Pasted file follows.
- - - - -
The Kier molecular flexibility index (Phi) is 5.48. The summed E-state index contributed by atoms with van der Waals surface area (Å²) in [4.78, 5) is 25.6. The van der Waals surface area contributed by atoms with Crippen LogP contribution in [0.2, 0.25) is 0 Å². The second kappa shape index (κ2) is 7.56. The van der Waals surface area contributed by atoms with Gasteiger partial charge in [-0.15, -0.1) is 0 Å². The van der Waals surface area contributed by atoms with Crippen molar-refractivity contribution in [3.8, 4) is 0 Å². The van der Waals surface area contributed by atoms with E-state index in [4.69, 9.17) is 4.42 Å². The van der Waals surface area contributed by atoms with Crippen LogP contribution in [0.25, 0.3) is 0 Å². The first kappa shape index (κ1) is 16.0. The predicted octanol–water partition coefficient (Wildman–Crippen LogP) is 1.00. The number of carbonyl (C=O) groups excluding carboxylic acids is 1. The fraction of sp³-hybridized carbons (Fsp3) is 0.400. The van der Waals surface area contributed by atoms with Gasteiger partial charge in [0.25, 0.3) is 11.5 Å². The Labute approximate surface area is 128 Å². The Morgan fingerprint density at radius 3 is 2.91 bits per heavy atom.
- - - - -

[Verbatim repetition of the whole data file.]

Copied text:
The Kier molecular flexibility index (Phi) is 5.48. The summed E-state index contributed by atoms with van der Waals surface area (Å²) in [4.78, 5) is 25.6. The van der Waals surface area contributed by atoms with Crippen LogP contribution in [0.2, 0.25) is 0 Å². The second kappa shape index (κ2) is 7.56. The van der Waals surface area contributed by atoms with Gasteiger partial charge in [-0.15, -0.1) is 0 Å². The van der Waals surface area contributed by atoms with Crippen molar-refractivity contribution in [3.8, 4) is 0 Å². The van der Waals surface area contributed by atoms with E-state index in [4.69, 9.17) is 4.42 Å². The van der Waals surface area contributed by atoms with Crippen LogP contribution in [0.25, 0.3) is 0 Å². The first kappa shape index (κ1) is 16.0. The predicted octanol–water partition coefficient (Wildman–Crippen LogP) is 1.00. The number of carbonyl (C=O) groups excluding carboxylic acids is 1. The fraction of sp³-hybridized carbons (Fsp3) is 0.400. The van der Waals surface area contributed by atoms with Gasteiger partial charge in [0.25, 0.3) is 11.5 Å². The Labute approximate surface area is 128 Å². The Morgan fingerprint density at radius 3 is 2.91 bits per heavy atom.